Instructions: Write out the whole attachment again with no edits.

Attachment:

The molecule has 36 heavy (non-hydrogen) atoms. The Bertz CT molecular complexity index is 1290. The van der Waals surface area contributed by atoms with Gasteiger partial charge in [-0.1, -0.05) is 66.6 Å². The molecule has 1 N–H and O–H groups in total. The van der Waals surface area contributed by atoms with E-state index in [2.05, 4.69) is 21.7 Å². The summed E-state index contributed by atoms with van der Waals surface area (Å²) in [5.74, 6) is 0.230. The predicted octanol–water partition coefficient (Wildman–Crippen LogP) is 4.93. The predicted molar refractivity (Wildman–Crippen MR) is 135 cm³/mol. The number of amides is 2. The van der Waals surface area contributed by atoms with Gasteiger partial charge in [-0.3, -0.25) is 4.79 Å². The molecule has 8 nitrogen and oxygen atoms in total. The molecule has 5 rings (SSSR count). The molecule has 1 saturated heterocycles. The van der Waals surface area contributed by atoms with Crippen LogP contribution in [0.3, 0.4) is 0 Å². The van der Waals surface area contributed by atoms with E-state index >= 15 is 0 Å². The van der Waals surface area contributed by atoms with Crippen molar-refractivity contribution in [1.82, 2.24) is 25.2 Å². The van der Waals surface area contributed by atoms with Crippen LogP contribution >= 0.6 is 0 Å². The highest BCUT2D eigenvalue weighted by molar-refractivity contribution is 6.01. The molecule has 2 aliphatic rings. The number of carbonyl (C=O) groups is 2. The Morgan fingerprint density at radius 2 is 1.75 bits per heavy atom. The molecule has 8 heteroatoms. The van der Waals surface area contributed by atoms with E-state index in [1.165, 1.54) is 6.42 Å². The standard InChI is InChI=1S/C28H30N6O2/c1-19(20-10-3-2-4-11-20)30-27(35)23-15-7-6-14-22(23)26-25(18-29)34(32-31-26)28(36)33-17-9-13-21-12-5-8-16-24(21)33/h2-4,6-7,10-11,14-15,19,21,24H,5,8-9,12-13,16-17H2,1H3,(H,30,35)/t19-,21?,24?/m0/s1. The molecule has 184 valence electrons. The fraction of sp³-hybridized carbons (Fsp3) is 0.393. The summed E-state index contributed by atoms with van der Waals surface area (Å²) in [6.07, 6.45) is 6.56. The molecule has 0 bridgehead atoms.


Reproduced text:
The molecule has 36 heavy (non-hydrogen) atoms. The Bertz CT molecular complexity index is 1290. The van der Waals surface area contributed by atoms with Gasteiger partial charge in [-0.1, -0.05) is 66.6 Å². The molecule has 1 N–H and O–H groups in total. The van der Waals surface area contributed by atoms with E-state index in [2.05, 4.69) is 21.7 Å². The summed E-state index contributed by atoms with van der Waals surface area (Å²) in [5.74, 6) is 0.230. The predicted octanol–water partition coefficient (Wildman–Crippen LogP) is 4.93. The predicted molar refractivity (Wildman–Crippen MR) is 135 cm³/mol. The number of amides is 2. The van der Waals surface area contributed by atoms with Gasteiger partial charge in [-0.3, -0.25) is 4.79 Å². The molecule has 8 nitrogen and oxygen atoms in total. The molecule has 5 rings (SSSR count). The molecule has 1 saturated heterocycles. The van der Waals surface area contributed by atoms with Crippen LogP contribution in [0.3, 0.4) is 0 Å². The van der Waals surface area contributed by atoms with E-state index >= 15 is 0 Å². The van der Waals surface area contributed by atoms with Crippen molar-refractivity contribution in [1.82, 2.24) is 25.2 Å². The van der Waals surface area contributed by atoms with Crippen LogP contribution >= 0.6 is 0 Å². The highest BCUT2D eigenvalue weighted by molar-refractivity contribution is 6.01. The molecule has 2 aliphatic rings. The number of carbonyl (C=O) groups is 2. The Morgan fingerprint density at radius 2 is 1.75 bits per heavy atom. The molecule has 8 heteroatoms. The van der Waals surface area contributed by atoms with E-state index in [1.165, 1.54) is 6.42 Å². The standard InChI is InChI=1S/C28H30N6O2/c1-19(20-10-3-2-4-11-20)30-27(35)23-15-7-6-14-22(23)26-25(18-29)34(32-31-26)28(36)33-17-9-13-21-12-5-8-16-24(21)33/h2-4,6-7,10-11,14-15,19,21,24H,5,8-9,12-13,16-17H2,1H3,(H,30,35)/t19-,21?,24?/m0/s1. The molecule has 184 valence electrons. The fraction of sp³-hybridized carbons (Fsp3) is 0.393. The summed E-state index contributed by atoms with van der Waals surface area (Å²) in [6.07, 6.45) is 6.56. The molecule has 0 bridgehead atoms.